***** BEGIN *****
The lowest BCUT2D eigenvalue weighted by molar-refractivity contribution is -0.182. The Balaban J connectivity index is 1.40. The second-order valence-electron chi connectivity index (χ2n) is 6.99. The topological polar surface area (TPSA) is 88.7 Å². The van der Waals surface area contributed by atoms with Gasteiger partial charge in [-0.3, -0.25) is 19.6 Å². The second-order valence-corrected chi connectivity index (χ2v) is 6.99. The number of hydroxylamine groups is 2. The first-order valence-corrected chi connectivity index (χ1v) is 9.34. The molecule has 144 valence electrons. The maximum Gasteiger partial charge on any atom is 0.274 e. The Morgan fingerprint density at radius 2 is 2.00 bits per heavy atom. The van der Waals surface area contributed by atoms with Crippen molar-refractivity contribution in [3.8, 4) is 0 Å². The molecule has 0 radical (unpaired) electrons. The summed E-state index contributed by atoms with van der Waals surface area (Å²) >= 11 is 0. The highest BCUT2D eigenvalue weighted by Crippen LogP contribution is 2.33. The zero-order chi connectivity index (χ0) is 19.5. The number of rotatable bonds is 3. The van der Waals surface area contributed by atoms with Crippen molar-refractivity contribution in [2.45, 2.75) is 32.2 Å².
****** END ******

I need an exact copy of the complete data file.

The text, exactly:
The lowest BCUT2D eigenvalue weighted by molar-refractivity contribution is -0.182. The Balaban J connectivity index is 1.40. The second-order valence-electron chi connectivity index (χ2n) is 6.99. The topological polar surface area (TPSA) is 88.7 Å². The van der Waals surface area contributed by atoms with Gasteiger partial charge in [-0.3, -0.25) is 19.6 Å². The second-order valence-corrected chi connectivity index (χ2v) is 6.99. The number of hydroxylamine groups is 2. The first-order valence-corrected chi connectivity index (χ1v) is 9.34. The molecule has 144 valence electrons. The maximum Gasteiger partial charge on any atom is 0.274 e. The Morgan fingerprint density at radius 2 is 2.00 bits per heavy atom. The van der Waals surface area contributed by atoms with Crippen molar-refractivity contribution in [3.8, 4) is 0 Å². The molecule has 0 radical (unpaired) electrons. The summed E-state index contributed by atoms with van der Waals surface area (Å²) >= 11 is 0. The highest BCUT2D eigenvalue weighted by Crippen LogP contribution is 2.33. The zero-order chi connectivity index (χ0) is 19.5. The number of rotatable bonds is 3. The van der Waals surface area contributed by atoms with Crippen molar-refractivity contribution in [2.45, 2.75) is 32.2 Å².